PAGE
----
I'm running in a non-admin account on my development workstation, using "Run as..." for all things that need administrator privileges. Thankfully under XP even the control panel applets allow that. This doesn't seem to work however (or I simply haven't found out how, yet) for network connection settings. Say I want to temporarily change the IP address of an adapter, what would be the easiest way to open the properties page for the network connection with full privileges, without logging in as another user (fast user switching is disabled)?


I'm looking for a solution working on Windows XP (64), where ncpa.cpl does what I want, but seems to just open an Explorer window when started from an Administrator cmd while logged in as a limited user.

  • I'm not bashing you but I'm always a bit wary of this type of question. We all care about securing our systems and this obviously entails knowing about exploits/hacks etc. but I think there's a discussion to be had about whether the site should expressly detail these weaknesses.
    – Chopper3
    May 7 '09 at 11:28
  • Sorry, I don't understand your comment at all. What I want to do needs the password to an account with sufficient permissions - I just want to skip the log out - log in as this user - log back in as me cycle. How is doing anything using "Run as" connected with exploits or hacks?
    – mghie
    May 7 '09 at 11:33
  • Mghie, ncpa.cpl doesn open just an Explorer window, it opens your "Network Connections". You do not need to start it from an admin cmd, you can got to your system32 directory, find it, right click on it, "Run as..." the elevated user (whatever that might be) and you get the "Network Connections" windows, where all your network connections reside.
    – user1797
    May 7 '09 at 11:56
  • Please have a look at img209.imageshack.us/img209/4622/ncpaproblem.png. First I started it as limited user, which you can see from the little locks in "Network Connections". The second attempt failed, the third (as Administrator) gave me the Explorer window as shown. I'm stumped.
    – mghie
    May 7 '09 at 12:10
  • Can you try running the "cmd" as admin, and just typing "control ncpa.cpl" on the elevated prompt?
    – user1797
    May 7 '09 at 12:18

Try the runas with the following:

explorer.exe /n,::{7007ACC7-3202-11D1-AAD2-00805FC1270E}

Post back the behavior, please. Aha! This explains why it doesn't work. I did not realized the user I was testing with was part of the Administrators group (totally my fault). Extract from the link:

"In the system32 folder, the file properties of ncpa.cpl show that it is the “Network Connections Control-Panel Stub”. So why doesn’t RunAs work with Network Connections? Because that stub merely calls the ShellExecuteEx API to launch an item in the shell namespace, which appears as a folder within Explorer."

The cmd scripts files he refers to there, which are not longer available, can be found on this wiki.

  • Thanks for the link, I'm reading and trying out now, but still it doesn't work completely as advertised. Maybe it's the XP 64? Anyway, thanks for persisting with this, I will mark an accepted answer when I have it working both on XP 32 and XP 64.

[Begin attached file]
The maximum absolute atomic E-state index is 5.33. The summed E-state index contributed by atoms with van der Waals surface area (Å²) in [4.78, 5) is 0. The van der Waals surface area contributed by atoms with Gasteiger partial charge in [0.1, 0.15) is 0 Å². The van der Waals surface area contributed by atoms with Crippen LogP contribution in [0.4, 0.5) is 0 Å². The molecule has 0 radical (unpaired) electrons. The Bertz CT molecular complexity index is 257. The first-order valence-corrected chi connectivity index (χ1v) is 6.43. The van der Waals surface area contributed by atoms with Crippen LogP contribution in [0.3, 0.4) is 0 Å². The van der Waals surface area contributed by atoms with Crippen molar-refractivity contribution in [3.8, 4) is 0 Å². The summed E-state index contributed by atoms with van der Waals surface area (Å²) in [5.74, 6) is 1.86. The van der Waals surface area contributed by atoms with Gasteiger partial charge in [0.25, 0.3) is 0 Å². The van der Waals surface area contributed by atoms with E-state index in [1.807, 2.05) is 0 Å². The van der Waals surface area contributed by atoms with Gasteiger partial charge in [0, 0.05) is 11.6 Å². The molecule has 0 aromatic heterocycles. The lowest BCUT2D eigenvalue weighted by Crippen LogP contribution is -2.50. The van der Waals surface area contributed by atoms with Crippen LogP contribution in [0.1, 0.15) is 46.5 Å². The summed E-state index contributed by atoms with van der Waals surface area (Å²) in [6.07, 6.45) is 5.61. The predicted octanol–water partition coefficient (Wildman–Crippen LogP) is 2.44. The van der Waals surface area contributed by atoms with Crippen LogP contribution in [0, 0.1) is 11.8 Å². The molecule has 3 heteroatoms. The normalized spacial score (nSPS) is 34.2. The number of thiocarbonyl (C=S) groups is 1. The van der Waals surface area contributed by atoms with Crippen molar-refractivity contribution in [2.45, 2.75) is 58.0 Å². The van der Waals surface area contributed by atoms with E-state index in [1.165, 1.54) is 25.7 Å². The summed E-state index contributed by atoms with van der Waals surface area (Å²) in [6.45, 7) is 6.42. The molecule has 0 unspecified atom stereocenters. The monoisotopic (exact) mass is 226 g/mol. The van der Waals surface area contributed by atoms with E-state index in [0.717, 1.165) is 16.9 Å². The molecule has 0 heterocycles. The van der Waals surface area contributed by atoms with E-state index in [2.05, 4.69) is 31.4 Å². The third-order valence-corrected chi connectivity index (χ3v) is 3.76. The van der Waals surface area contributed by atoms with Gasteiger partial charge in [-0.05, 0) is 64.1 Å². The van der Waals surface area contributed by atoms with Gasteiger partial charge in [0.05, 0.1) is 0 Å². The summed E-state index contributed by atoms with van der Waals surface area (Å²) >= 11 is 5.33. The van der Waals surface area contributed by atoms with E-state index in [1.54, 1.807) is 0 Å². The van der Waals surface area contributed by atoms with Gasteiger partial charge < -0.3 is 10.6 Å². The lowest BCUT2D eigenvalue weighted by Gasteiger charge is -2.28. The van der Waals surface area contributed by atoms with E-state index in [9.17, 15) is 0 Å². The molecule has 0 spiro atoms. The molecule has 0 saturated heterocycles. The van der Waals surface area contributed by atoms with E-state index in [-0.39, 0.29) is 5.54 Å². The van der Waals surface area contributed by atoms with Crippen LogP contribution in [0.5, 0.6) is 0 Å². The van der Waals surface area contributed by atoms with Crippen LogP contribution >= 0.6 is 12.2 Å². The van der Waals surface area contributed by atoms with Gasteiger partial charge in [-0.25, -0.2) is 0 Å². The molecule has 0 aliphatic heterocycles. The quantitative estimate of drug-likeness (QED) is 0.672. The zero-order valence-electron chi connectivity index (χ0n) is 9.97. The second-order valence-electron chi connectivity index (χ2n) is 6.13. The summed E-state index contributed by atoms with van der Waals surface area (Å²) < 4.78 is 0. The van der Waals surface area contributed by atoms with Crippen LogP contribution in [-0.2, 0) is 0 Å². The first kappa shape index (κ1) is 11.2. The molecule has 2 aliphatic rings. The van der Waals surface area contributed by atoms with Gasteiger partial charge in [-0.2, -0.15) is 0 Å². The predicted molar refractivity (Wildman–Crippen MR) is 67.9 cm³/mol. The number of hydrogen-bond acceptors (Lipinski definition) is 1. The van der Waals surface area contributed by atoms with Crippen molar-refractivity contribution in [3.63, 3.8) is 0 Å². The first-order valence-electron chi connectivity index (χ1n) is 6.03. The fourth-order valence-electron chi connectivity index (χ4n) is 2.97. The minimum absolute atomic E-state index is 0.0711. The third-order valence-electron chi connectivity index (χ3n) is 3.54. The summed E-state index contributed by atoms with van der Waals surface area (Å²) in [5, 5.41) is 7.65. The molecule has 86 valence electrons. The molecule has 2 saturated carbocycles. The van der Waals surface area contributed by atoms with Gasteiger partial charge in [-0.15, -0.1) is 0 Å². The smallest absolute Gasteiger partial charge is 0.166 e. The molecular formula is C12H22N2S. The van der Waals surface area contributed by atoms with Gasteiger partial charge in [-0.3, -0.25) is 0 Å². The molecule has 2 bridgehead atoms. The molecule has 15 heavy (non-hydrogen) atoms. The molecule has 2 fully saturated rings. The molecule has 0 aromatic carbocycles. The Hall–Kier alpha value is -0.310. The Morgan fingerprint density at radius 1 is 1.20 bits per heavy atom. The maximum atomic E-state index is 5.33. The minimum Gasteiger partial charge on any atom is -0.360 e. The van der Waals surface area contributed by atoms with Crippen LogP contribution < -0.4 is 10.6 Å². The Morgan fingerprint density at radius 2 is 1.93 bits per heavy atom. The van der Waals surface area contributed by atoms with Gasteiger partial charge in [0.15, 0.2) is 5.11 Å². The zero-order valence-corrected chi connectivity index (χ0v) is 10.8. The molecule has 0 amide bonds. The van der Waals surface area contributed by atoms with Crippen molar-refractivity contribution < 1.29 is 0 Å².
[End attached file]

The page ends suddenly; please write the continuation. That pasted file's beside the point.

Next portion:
– mghie
    May 7 '09 at 15:04
  • All is well: It does work exactly as advertised, with minor cosmetic glitches - the network connection symbols don't react on double clicks, and they still have the little "Locked" symbol superimposed, that's what led me to believe it was still not working. However, choosing Properties in the context menu opens a completely functioning page, all options enabled. Thanks a lot, the links to the incredible blog post and the scripts made me accept this for the answer.
    – mghie
    May 7 '09 at 15:16

You should be able to just runas "Control" if you've set Explorer to launch new folder windows as separate processes.

Then you can just hit whatever item inside it and it should start as that user... there might be a way to force this if you don't have "launch folders as separate processes" by using explorer.exe and its argument /separate

  • 1
    Thanks for the tip, +1, I will mark an accepted answer when I have it working both on XP 32 and XP 64.
    – mghie
    May 7 '09 at 15:04

You can use netsh from the command line to change IP, modify DNS, etc. Examples:

To change default gateway and IP:

netsh int ip set address "Local Area Connection" static 1

Changing DNS:

netsh int ip set dns "Local Area Connection" static primary

Change from static to DHCP:

netsh int ip set address "Local Area Connection" dhcp

You run those from an elevated command line. The examples above assume the network adapter is "Local Area Connection" (change this accordingly).

You can read more about netsh at Microsoft.

NOTE: I believe you can use ncpa.cpl (under system32) to call the Network Connections "folder". This is what you are looking for.

  • Thanks for the tip, +1. That's great for scripts. It looks a little overwhelming for casual use though, any idea how to get to the "normal" properties page?
    – mghie
    May 7 '09 at 11:30
  • I am close to find it. I know that the Control Panel network extension is netcpl.cpl, but it is not found on my XP VM (I run Windows 7 now). I am still researching and will post back.
    – user1797
    May 7 '09 at 11:32
  • Amended my note to add ncpa.cpl. That is your answer, I believe.
    – user1797
    May 7 '09 at 11:36
  • I'm on Windows XP 64. Entering ncpa.dll in an administrator cmd.exe opens an Explorer window with the root of the system drive (C: in my case). It can't even be started on 32 bit XP without a full path, but then it shows the same Explorer window :-(
    – mghie
    May 7 '09 at 11:43
  • It is ncpa.cpl, not .dll.
    – user1797
    May 7 '09 at 11:44

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